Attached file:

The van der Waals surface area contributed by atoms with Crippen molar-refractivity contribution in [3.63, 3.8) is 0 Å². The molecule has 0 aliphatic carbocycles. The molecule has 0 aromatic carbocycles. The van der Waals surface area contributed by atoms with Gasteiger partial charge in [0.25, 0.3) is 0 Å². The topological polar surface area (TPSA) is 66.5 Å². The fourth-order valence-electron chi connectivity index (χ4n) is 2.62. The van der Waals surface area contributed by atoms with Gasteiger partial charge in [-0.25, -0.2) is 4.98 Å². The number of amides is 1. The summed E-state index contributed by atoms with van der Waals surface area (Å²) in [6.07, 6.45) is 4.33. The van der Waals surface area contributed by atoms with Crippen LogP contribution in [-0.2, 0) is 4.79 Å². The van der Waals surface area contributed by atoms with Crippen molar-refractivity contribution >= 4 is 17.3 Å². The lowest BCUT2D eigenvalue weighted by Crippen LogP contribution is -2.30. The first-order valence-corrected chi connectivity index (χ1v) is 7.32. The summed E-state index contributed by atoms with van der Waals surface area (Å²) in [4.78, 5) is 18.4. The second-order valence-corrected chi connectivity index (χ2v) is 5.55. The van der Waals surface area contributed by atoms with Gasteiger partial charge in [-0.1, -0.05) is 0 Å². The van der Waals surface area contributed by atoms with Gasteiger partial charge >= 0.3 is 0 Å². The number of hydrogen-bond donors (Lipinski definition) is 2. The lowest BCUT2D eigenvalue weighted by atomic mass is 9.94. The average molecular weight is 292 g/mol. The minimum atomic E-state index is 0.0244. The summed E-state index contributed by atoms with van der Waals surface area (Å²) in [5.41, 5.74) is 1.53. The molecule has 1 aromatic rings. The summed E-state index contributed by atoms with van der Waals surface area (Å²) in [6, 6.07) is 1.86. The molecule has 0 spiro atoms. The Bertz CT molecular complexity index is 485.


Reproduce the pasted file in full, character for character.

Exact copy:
The van der Waals surface area contributed by atoms with Crippen molar-refractivity contribution in [3.63, 3.8) is 0 Å². The molecule has 0 aliphatic carbocycles. The molecule has 0 aromatic carbocycles. The van der Waals surface area contributed by atoms with Gasteiger partial charge in [0.25, 0.3) is 0 Å². The topological polar surface area (TPSA) is 66.5 Å². The fourth-order valence-electron chi connectivity index (χ4n) is 2.62. The van der Waals surface area contributed by atoms with Gasteiger partial charge in [-0.25, -0.2) is 4.98 Å². The number of amides is 1. The summed E-state index contributed by atoms with van der Waals surface area (Å²) in [6.07, 6.45) is 4.33. The van der Waals surface area contributed by atoms with Crippen LogP contribution in [-0.2, 0) is 4.79 Å². The van der Waals surface area contributed by atoms with Crippen molar-refractivity contribution >= 4 is 17.3 Å². The lowest BCUT2D eigenvalue weighted by Crippen LogP contribution is -2.30. The first-order valence-corrected chi connectivity index (χ1v) is 7.32. The summed E-state index contributed by atoms with van der Waals surface area (Å²) in [4.78, 5) is 18.4. The second-order valence-corrected chi connectivity index (χ2v) is 5.55. The van der Waals surface area contributed by atoms with Gasteiger partial charge in [-0.1, -0.05) is 0 Å². The van der Waals surface area contributed by atoms with Gasteiger partial charge >= 0.3 is 0 Å². The number of hydrogen-bond donors (Lipinski definition) is 2. The lowest BCUT2D eigenvalue weighted by atomic mass is 9.94. The average molecular weight is 292 g/mol. The minimum atomic E-state index is 0.0244. The summed E-state index contributed by atoms with van der Waals surface area (Å²) in [5.41, 5.74) is 1.53. The molecule has 1 aromatic rings. The summed E-state index contributed by atoms with van der Waals surface area (Å²) in [6, 6.07) is 1.86. The molecule has 0 spiro atoms. The Bertz CT molecular complexity index is 485.